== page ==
Its No Longer Business As Usual, So Dont Offer The Usual Solutions

Micheal Levison

These are difficult times for the life and health reinsurance industry. Margins continue to narrow and investment portfolios have been battered. Capital is difficult to raise and the industrys core value proposition is seen by many as a commodity.

Long gone are the days when reinsurance client relationships were built largely on personal relationships and entertainment budgets. Todays cedents are much more demanding and much more focused on their bottom line.

The major players in the industry are reacting to these realities in two distinct ways. One group has adopted a “back to basics” strategy, shedding unprofitable product lines and trimming ancillary services. This camp is focused on doing just a few things and doing them very well. Rather than forsaking innovative ways to add value, these reinsurers seek to add services that are much more product focused.

Contrastingly, the reinsurers in the other camp have adopted a “more is better” strategy. They feel the best way to differentiate themselves from the competition is to offer a wide range of support services that address many of the most fundamental challenges insurance companies face.

Some of these services have been offered for quite some time. Support provided in the areas of IT, policyholder administration, claims management and asset management have been of tremendous help to many carriers. Most of these initiatives can be broadly classified as operational support.

But recently, some of the most innovative companies have developed and begun offering marketing support as well. On their own or in partnership with specialists, they are bringing their clients and prospects unique strategies designed to generate more revenue, lower acquisition costs and improve retention rates. Naturally, the quid pro quo for this support is healthy participation in the premium generated from these initiatives.

For instance, one leading reinsurer has made significant investment in a product chassis and an IT infrastructure designed to more efficiently sell face amounts of life insurance below $250,000.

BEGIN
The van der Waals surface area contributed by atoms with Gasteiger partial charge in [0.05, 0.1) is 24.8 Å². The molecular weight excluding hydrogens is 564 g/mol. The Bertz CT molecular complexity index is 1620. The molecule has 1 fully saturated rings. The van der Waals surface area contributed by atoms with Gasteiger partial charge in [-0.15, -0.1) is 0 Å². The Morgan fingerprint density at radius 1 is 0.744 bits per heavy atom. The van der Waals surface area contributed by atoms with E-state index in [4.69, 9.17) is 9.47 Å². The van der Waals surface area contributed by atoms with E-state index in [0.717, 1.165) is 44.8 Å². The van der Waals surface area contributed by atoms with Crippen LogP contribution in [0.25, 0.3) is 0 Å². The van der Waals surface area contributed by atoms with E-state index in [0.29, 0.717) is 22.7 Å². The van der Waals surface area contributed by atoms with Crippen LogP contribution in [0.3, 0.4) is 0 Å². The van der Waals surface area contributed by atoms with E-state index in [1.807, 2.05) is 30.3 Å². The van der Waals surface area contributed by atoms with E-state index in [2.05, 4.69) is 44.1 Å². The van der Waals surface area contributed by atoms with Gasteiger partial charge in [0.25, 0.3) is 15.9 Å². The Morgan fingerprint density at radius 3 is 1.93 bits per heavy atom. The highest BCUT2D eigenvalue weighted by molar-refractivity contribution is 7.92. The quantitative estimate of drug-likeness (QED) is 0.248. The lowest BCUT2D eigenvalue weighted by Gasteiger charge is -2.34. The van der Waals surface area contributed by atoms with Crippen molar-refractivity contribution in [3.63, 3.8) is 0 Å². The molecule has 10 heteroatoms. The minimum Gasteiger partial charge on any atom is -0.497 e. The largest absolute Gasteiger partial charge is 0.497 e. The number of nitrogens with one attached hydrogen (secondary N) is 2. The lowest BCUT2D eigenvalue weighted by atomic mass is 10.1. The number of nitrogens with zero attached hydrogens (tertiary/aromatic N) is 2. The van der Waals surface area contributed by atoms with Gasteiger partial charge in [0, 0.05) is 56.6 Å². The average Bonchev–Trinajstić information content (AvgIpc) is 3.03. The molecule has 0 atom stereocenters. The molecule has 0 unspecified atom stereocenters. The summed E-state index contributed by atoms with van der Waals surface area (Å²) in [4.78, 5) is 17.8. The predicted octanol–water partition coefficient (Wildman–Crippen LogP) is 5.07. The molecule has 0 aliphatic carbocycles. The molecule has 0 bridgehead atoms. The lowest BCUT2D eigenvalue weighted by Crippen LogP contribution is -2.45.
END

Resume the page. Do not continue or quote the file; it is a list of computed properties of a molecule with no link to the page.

This “middle market” is a primary focus for large retail banks entering the life business. As these banks seek out carrier partners, those that can bring an effective processing system to the challenge will have an edge. By helping their cedents compete in new distribution channels more effectively, these reinsurers ultimately help themselves.

Another strategy is focused on the retention challenge facing annuity portfolios. At least one carrier provides a turnkey marketing campaign designed to “capture the runoff” of a cedant’s annuity contracts during the surrender process. Other strategies are aimed at acquiring additional deposits on existing contracts.

Yet another strategy focuses on converting short- term Retained Asset Accounts that an insurer sets up to hold a beneficiarys proceeds from a life insurance claim into long-term annuity or life insurance relationships.

Given recent stock market fluctuations, others also are having success in proactively converting variable annuities to an existing carriers fixed contracts before the customers move their money to other companies.

Some forward-thinking reinsurers are attacking the marketing challenge through product differentiation. The theory being that innovative product features will make the product easier for the agent to sell and easier for the consumer to differentiate. In some markets, one reinsurer has started adding a “low cost” benefit to Critical Illness policies that provides access to a worldwide network of leading specialists upon diagnosis.

Other reinsurers have taken a similar approach with riders that cover the cost of second opinions. Another reinsurer, for example, has done a great deal of work providing an efficient product design for simplified issue term life insurance.

Reinsurers can help their clients unlock the latent value found in their policyholder portfolios.

Effective cross-selling has been a very frustrating challenge for most carriers. Some studies estimate that 80% to 90% of policyholders never hear from their agent. These agents are clearly focused on servicing their “A” clients and finding new ones.

Many reinsurers see this as a real opportunity to add value to their client relationships and to help grow their own business at the same time. Through the use of cutting edge direct marketing techniques, a proprietary technology platform and marketing campaign funding provided by the reinsurers, a carrier can implement a comprehensive policyholder marketing strategy on a completely outsourced basis.

Reinsurers can also design products that allow the carrier to integrate the campaigns into their core distribution channels at the level they desire. The program is well-suited for marketing both riders and stand-alone products on a post-sale basis.

These are but a few examples of the trend. As time goes on, leading reinsurers will undoubtedly come up with new ways to differentiate themselves. For some, their survival will depend on it.

Micheal Levison is CEO of North, Central and South American operations for ReMark International, Atlanta. His e-mail is michael.levison@remarkgroup.com.


Reproduced from National Underwriter Life & Health/Financial Services Edition, October 10, 2003. Copyright 2003 by The National Underwriter Company in the serial publication. All rights reserved.Copyright in this article as an independent work may be held by the author.